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People v. Wall

SEPTEMBER 25, 1972.




APPEAL from the Circuit Court of Lake County; the Hon. TRAFTON DENNIS, Judge, presiding.


On June 16, 1969, the defendant, Michael Wall, pleaded guilty in the circuit court of Lake County to a charge of theft of property exceeding $150 in value and was sentenced to a term of one to three years in the penitentiary. On March 9, 1970, Wall filed the first of three pro se petitions seeking relief under the Post-Conviction Hearing Act. (Ill. Rev. Stat. 1969, ch. 38, par. 122-1 et seq.) On July 24, 1970, following appointment of counsel to assist him in the proceeding, an amended petition was filed. The petition was denied, without an evidentiary hearing, on August 20, 1970.

An appeal from that dismissal was taken directly to the Supreme Court and on November 30, 1971, the cause transferred to this court pursuant to Supreme Court Rule 651. Ill. Rev. Stat. 1971, ch. 110A, par. 651.

The first petition, entitled "Petition For Post-Conviction Hearing In Forma Pauperis", stated that the plea of guilty "* * * was induced by virtue of the defendant being led to believe that he would be released after serving the minimum required by law on his sentence of from (1-3) one to three years." That petition was filed within 9 months from the date of his conviction.

The second petition, entitled "Amended Allegations To Original Post-Conviction Petition", was filed on April 27, 1970, and lists a number of unsupported conclusions in regard to alleged violations of Wall's constitutional rights. The third pro se petition, called "Motion To Vacate Judgment and Set Aside Guilty Plea", was filed on June 10, 1970, and included an allegation that "Affiant's court assigned counsel assured affiant that he would receive parole in (1) one year once guilty plea was entered into record, and after it was entered, Said Prosecutor backed out of deal."

The amended petition prepared with the assistance of court appointed counsel, stated that the defendant "* * * pled guilty with the assumption that upon advice of counsel he would serve the minimum period of time at the prison and be released upon the expiration of a years service of sentence."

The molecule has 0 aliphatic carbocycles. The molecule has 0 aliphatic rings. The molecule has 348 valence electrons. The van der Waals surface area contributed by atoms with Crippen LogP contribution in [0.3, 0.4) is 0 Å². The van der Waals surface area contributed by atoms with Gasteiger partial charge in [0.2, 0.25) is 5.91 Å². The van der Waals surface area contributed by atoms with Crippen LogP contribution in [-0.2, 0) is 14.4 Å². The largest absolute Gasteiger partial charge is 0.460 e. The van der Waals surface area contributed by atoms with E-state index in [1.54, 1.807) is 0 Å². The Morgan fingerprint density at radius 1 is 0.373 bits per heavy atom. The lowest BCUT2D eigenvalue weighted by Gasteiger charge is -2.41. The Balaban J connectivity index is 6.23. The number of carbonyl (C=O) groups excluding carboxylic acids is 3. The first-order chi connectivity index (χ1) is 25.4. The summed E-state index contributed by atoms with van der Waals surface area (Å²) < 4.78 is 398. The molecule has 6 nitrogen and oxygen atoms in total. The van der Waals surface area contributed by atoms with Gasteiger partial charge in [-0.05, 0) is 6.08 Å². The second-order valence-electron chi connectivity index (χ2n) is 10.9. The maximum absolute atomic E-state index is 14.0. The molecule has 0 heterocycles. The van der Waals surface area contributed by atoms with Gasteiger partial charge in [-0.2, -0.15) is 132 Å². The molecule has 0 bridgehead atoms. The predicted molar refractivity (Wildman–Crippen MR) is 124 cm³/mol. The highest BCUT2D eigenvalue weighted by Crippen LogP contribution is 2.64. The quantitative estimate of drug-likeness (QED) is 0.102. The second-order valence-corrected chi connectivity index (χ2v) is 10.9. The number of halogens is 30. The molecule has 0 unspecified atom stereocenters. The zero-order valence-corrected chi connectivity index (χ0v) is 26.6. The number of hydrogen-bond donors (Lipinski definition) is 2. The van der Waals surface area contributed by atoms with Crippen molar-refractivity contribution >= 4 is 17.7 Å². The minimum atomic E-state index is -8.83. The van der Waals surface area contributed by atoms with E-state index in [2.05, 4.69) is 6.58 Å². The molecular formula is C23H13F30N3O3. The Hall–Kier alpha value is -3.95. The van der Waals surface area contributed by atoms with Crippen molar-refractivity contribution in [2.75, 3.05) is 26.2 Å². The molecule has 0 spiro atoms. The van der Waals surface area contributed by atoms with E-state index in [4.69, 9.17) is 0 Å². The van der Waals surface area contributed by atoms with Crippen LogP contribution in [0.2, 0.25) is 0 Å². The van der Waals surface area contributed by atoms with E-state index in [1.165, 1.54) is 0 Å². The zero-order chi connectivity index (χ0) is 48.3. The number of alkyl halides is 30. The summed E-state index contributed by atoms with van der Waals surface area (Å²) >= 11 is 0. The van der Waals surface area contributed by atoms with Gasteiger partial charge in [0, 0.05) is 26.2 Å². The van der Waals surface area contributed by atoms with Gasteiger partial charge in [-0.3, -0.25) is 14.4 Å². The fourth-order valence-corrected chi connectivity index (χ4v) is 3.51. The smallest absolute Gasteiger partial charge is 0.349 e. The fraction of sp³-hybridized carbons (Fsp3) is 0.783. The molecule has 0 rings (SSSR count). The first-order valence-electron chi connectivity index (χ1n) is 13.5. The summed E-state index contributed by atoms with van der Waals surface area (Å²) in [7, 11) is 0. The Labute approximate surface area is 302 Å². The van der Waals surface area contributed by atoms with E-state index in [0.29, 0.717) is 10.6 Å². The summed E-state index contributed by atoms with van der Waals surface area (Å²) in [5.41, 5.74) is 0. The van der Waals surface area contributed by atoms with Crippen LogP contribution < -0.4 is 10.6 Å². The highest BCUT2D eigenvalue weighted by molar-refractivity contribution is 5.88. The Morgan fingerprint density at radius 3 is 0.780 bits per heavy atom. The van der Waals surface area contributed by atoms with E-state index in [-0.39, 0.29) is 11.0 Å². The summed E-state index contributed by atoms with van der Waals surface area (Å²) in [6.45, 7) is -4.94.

The Post-Conviction Hearing Act provides that the "* * * petition shall have attached thereto affidavits, records, or other evidence supporting its allegations or shall state why the same are not attached". (Ill. Rev. Stat. 1971, ch. 38, par. 122-2.) There are no affidavits or other supporting records or evidence, attached to the various documents filed in this proceeding. However, the defendant argues that the sworn petitions themselves raised sufficient factual allegations to require an evidentiary hearing.

In the case of People v. Williams, 47 Ill.2d 1, 264 N.E.2d 697, cited by the defendant, Williams was sentenced to concurrent terms of 3 to 7 years on his pleas of guilty to two charges of armed robbery. Williams filed a pro se petition under the Act wherein he alleged that he was induced to plead guilty on the representation of his attorney that he would receive a sentence of 6 months to 1 year in the county jail. Our Supreme Court held that it was error to dismiss the petition, despite the lack of supporting affidavits, without a hearing, since the petition alleged a denial of a substantial constitutional right without any evidence to the contrary in the record.

Similarly, in the case of People v. Washington, 38 Ill.2d 446, 232 N.E.2d 738, also cited by the defendant, the Supreme Court held it was error to dismiss a pro se petition for post-conviction relief without a hearing where the defendant alleged his plea was induced by a promise of a sentence of 14 years whereas he received a sentence of 25. Although the petition in the Washington case was not supported by affidavits it did state why they were not attached.

In our case, the defendant has not alleged that he was induced to plead guilty on the basis of a promise of a lesser sentence than the one actually imposed. In his brief, the defendant contends that his plea was induced by the representation that he would be paroled after one year. However, the verified petitions are not, as we have seen, altogether clear on that point since in one he states he was "led to believe" he would be paroled; in another, that he was "assured" he would receive parole; and, finally, in his amended petition, that he pleaded "* * * with the assumption" that he would be released after one year.

It was brought out that the only other person present at the alleged conversation between Wall and his attorney at the time parole was discussed was a Miss Janet Misch. Although the whereabouts of Miss Misch was at first unknown, it was disclosed at the final hearing that she refused to provide a supporting affidavit.

• 1 Under these circumstances, we do not feel that the allegations included in the various documents filed by the defendant, at least partially contradictory and totally unsupported, were sufficient to require an evidentiary hearing.

• 2 The defendant also urges that his plea of guilty was invalid since he was not properly informed by the trial court as to the possible consequences. The record shows that the trial court admonished Wall that the "* * * penalty that could be assessed against you is from one to ten." He now argues that this admonishment was insufficient since it was not clear if the court referred to one to ten days, weeks, months, years, etc.

Although we find this argument disingenuous, we do not consider it since the point was not raised in either the original or amended petitions and is therefore waived. Ill. Rev. Stat. 1969, ch. 38, par. ...

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